Megan Huges for Better Homes and Gardens on tips for houseplants during the winter.
Keep your indoor garden thriving through the colder, darker, and drier months.
Winter is known as the quiet season in the garden because most outdoor plants aren’t doing much. It’s the same for your indoor garden. Of course, your houseplants don’t have to endure snow and chilly winds whipping across the landscape. Yet, growing conditions in your home do change in several subtle ways during the colder, darker months of the year. You’ll need to adjust how you care for your houseplants in winter to keep them healthy and thriving. Use these tips to ensure your leafy friends continue to fill your home with their lushness and natural beauty through the depths of winter.
1. Cut back on watering.
“Winter means less light, and generally speaking, less light means less water,” says Erin Marino from The Sill. The more sunlight a plant receives, the thirstier it will be over time, Marino explains. With limited sunlight in winter, plants use less water than they do when they are actively growing in spring and summer. “A plant that you watered every week in summer might now prefer to go two weeks without water,” Marino says.
Instead of following a schedule, it’s better to check how the potting mix feels before watering. Poke your finger at least an inch into the soil. If it’s dry, water the plant thoroughly. If it’s moist, wait a couple more days and check the soil again. If you’d rather not get your fingers dirty, use a moisture meter. “Remember, it’s easier to add water than to remove it! So, lean toward the side of under-watering if you want to be extra cautious,” Marino says.
2. Pay attention to sunlight.
When the sun comes up later and sets earlier, plants receive less sunlight than they did in spring and summer. If possible, you may want to move your plants closer to windows so they can take advantage of as much light as possible. Rotate pots a quarter turn each week to ensure all sides of your plants get sunlight from time to time. If boosting the light levels isn’t an option for you, most plants will be just fine. “Your inside plants will adjust to the seasonal change outside,” Marino says.
3. Don’t worry about a few dropped leaves.
“When bringing houseplants that spent the summer outside back indoors, they will likely drop some leaves,” says Marino. “This is perfectly normal, as they are adjusting to the lower light levels of being indoors.” If your plants stay inside year-round, a small amount of leaf drop coming into winter is normal, as well, Marino says. Leaf drop due to winter is the houseplant’s way of preparing for lower light levels and is nothing to worry about.
4. Avoid temperature extremes.
Regular household temperatures that you’re comfortable in are fine for most houseplants during the winter. But extreme changes in temperature, even for a short time, can cause problems. Keep plants away from cold drafts, radiators, and hot air vents. “Sudden hot or cold drafts can stress plants out, cause cold damage, or dry them to a crisp,” Marino says.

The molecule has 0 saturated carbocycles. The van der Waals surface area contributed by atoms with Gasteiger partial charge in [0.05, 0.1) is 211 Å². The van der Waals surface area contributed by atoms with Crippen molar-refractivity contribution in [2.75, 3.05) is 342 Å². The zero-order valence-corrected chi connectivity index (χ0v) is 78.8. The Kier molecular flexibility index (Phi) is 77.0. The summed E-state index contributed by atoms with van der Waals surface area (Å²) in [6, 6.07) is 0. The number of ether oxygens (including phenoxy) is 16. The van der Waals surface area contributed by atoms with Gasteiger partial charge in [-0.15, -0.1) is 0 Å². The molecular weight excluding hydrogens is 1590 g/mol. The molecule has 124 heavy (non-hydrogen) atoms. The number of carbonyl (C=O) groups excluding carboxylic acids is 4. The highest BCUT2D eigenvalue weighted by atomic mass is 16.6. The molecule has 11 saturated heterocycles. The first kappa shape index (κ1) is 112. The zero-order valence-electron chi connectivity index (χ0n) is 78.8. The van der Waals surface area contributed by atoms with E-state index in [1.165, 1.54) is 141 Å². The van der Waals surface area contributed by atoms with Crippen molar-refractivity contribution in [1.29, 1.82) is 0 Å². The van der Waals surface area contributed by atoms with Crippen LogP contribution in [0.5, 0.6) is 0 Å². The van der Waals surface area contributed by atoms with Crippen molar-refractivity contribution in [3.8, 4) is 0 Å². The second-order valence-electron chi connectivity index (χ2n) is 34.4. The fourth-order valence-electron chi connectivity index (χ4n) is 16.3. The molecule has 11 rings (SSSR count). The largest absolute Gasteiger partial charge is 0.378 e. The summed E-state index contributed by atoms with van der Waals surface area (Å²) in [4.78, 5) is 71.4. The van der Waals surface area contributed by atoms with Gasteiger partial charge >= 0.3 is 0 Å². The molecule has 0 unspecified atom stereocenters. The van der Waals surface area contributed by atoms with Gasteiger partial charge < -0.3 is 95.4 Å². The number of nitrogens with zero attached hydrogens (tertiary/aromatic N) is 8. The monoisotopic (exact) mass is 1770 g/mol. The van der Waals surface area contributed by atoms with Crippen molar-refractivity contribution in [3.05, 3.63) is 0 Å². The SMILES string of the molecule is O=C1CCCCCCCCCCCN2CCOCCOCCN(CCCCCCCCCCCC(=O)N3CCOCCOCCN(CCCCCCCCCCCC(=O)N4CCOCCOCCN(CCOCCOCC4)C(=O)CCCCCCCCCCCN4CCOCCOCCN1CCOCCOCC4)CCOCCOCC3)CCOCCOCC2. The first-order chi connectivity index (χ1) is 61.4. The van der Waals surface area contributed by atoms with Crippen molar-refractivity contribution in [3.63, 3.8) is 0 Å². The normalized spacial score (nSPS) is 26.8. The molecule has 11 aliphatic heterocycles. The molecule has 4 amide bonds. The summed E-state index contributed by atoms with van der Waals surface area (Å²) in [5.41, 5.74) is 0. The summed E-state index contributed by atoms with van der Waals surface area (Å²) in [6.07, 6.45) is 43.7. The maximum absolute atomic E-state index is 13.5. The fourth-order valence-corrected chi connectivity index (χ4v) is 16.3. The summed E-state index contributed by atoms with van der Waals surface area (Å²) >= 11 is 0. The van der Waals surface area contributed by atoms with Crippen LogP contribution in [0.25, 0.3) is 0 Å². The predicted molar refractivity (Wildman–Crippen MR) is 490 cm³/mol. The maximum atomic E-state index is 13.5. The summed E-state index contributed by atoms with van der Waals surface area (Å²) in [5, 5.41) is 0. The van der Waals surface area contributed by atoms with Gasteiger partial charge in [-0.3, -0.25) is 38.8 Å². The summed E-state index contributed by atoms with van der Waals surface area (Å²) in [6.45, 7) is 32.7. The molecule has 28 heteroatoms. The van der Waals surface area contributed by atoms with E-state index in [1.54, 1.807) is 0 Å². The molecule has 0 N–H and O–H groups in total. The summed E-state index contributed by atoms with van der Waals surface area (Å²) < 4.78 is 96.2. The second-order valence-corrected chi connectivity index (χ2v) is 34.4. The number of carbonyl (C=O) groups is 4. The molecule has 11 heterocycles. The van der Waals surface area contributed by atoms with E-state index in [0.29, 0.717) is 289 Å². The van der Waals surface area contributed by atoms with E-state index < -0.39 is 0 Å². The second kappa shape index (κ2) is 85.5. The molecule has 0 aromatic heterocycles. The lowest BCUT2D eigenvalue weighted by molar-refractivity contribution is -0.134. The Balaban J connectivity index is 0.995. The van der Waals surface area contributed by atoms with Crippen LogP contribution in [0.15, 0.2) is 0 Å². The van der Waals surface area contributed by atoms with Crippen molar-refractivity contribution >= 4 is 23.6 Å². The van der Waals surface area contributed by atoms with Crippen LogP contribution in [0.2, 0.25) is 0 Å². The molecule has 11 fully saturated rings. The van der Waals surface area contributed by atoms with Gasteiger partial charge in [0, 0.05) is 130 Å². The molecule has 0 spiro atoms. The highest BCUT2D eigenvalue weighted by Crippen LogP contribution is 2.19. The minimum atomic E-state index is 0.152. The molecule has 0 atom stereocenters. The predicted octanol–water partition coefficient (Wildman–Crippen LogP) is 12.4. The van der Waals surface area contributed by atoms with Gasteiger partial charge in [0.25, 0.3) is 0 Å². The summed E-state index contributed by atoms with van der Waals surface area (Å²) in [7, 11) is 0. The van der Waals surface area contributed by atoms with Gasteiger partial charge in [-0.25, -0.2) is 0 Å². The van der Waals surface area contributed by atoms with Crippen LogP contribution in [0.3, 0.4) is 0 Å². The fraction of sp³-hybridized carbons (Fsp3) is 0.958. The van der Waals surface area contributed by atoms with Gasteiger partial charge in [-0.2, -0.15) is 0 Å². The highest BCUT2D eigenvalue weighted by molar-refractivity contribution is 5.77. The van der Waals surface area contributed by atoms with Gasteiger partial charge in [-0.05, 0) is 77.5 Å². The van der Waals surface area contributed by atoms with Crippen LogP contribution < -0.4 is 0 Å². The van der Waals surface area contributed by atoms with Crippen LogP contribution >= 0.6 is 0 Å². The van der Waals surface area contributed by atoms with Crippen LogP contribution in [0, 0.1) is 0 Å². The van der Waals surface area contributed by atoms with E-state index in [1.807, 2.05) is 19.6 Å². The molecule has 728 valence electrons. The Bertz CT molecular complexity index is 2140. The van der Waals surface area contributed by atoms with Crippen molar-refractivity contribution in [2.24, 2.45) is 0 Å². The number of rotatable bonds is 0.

5. Pause the fertilizer.
Most houseplants rest in the winter. They tend to grow very little, if at all. Because they are not producing new leaves and stems, they don’t require fertilizer. Stop fertilizing in fall,and resume again in spring as plants receive more sunlight, spurring them to actively grow again.
6. Patrol for houseplant pests.
Winter is prime time for tiny sap-sucking insects such as aphids and scale to pop up. Spider mites are another common winter pest because they like warm, dry conditions. Turn plant leaves over and inspect their undersides every time you water. Check along stems, too. If you find any pests, try wiping them off with your fingers or an alcohol-soaked cotton ball. For large infestations, insecticidal soap ($7, The Home Depot) and neem oil are safer options for getting rid of houseplant pests.
7. Up the humidity.
The air inside our heated homes tends to be drier in winter months. Most houseplants, especially those originally from tropical areas of the world, grow best when humidity levels are between 40-50%, but wintertime humidity levels are typically 10-20% inside homes. A simple way to ramp up the humidity around plants is to cluster them together. Water evaporating from the potting soil, as well as water lost naturally through the leaves, will raise the relative humidity right around your plants.
Another easy method to increase humidity is to place plants on trays ($10, Etsy) filled with pebbles and water. The bottoms of the pots should be above the water level to avoid root rot. As the water evaporates, it creates a more humid microclimate for your houseplants.
Test Garden Tip: Misting plants is not an effective way to increase humidity. Studies have found that misting would have to be done many times a day to raise the humidity level enough to make a difference. You’d be better off using a humidifier nearby.
8. Keep foliage clean.
Take maximum advantage of the limited wintertime sunlight that makes its way to plant leaves by clearing dust and grime from the foliage. These microfiber dusting gloves ($15, Bloomscape) come in handy for large leaves, but a damp cloth will work fine for wiping down each leaf. Or give the whole plant a quick rinse in the shower to make short work of cleaning off foliage.
9. Resist repotting houseplants.
Plants take well to repotting when they are actively growing. That’s why spring and summer are the best times to repot houseplants. You might be tempted to get your hands in some soil and repot in the depths of winter. Doing so can shock dormant or resting houseplants, so resist the urge (and try starting some seeds to soothe your cabin fever instead).